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Neptunia Virtual Stars (PS4)

Neptunia Virtual Stars (PS4) - Review

by Thomas Froehlicher , posted on 06 March 2021 / 2,487 Views

After countless ports and fairly bad sequels, gamers had started to forget about Compile Heart. Maybe it's the reason why Neptunia Virtual Stars made so little impression when it released in Japan last August. Still, this new action-RPG spin-off from the Neptunia franchise is actually the publisher's best effort in at least three years.

One day, as Neptune's group is off trying VR games at a local game show, the VR machine suddenly sends them to a totally different world. There they meet a goddess called Fair, who explains that she summoned them in order to protect her world, Emote. This universe is being preyed on by invaders called "Anti", which destroy and distort cultural content such as books and social networks. It's a very blunt scenario clumsily inspired by Isekai tropes, but any Neptunia fan knows that the storyline has never been the focal point of the series. 

Neptunia Virtual Stars is to be appreciated beyond the storyline and in the dialogue itself. Humor and parody have always been a great source of enjoyment in Neptunia, and this new installment brings back the fun as fans remember it from the series' origins. Up to this entry, Neptunia has been a huge parody of the gaming industry, with each heroine representing a major gaming brand. In Neptunia Virtual Stars the subject has drifted slightly but the spirit remains the same. Instead of spoofing the gaming world, this title is an allegory of media in general. Each level is a satire of one particular type media; there's the world of video streaming, the world of social networks, the world of books, and so on. It's worth mentioning that the visual aspect of these environments has improved compared to a few years ago. Some locations feel a lot livelier than before, partly thanks to lots of funny decorative details that can be spotted here and there.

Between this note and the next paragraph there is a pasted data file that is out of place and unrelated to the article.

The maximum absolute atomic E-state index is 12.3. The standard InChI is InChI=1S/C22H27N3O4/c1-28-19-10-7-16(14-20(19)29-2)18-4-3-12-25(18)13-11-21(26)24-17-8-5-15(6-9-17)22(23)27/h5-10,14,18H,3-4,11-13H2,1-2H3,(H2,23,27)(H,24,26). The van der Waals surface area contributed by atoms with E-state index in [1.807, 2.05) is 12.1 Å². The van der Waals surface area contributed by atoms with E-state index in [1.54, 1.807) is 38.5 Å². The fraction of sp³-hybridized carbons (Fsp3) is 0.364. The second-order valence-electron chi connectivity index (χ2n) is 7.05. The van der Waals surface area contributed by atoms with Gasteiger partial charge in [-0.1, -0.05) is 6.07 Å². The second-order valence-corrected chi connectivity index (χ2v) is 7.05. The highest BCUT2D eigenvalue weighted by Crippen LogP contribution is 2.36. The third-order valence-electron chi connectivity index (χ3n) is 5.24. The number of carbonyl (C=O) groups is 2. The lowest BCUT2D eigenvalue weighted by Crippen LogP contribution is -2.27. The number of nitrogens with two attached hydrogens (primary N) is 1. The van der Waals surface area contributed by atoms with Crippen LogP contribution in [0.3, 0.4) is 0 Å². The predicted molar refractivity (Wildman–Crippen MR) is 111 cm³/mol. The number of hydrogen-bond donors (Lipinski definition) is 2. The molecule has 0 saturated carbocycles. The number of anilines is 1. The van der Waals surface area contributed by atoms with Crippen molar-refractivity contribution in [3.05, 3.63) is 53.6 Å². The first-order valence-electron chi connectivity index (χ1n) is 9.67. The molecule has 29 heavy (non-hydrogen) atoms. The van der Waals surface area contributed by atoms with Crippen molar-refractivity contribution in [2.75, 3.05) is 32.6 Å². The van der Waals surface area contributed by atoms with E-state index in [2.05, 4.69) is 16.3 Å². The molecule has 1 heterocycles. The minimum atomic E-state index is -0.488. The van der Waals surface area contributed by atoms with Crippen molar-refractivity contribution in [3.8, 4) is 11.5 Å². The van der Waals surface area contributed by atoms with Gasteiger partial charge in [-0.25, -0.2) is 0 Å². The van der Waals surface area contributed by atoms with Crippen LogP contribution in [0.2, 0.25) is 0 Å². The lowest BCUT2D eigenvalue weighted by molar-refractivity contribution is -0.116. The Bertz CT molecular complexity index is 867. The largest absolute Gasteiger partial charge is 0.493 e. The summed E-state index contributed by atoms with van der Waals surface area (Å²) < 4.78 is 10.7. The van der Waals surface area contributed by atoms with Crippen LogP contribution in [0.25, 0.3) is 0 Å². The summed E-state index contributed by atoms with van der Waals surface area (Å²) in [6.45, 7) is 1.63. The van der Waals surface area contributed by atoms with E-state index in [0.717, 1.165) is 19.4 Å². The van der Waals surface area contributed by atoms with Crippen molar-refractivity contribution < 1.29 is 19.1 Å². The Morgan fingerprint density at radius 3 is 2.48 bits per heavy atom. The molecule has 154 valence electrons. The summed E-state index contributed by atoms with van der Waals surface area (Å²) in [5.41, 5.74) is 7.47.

It's prettier to look at, but it's also enjoyable to explore. The Twitter world is by far my favorite - it's absolutely infested with bazooka-wielding blue birds, which I thought was particularly humorous. You can also see posts and application icons in the distance. It's pretty cool, but the dialog is even better. Conversations between characters and the Anti make fun of virtually every recent trend in the geek culture, from Twitter backlash to the latest popular light novels. This dialogue is tremendously amusing, with Compile Heart having revived the kind of jokes and parody that made Neptunia so likable in the first place.

Compile Heart has also gathered together many V-tubers for a couple of entertaining features. V-tubers perform during loading screens but you can also see small clips of them on big screens within the game. They can issue side quests in light-hearted videos or lend a hand during battles. There are also dozens of them you can unlock in certain parts of the game, which is great.

Neptunia Virtual Stars also has an unexpected dancing mini-game, but it's very confusing. I couldn't really understand which button was to be used or the right timing. There are also a couple of poses you can set, but it involves tons of button manipulation, making it a real hassle from the start. It's very cute and you can record your own video clips, but I didn't find it very convincing in terms of gameplay.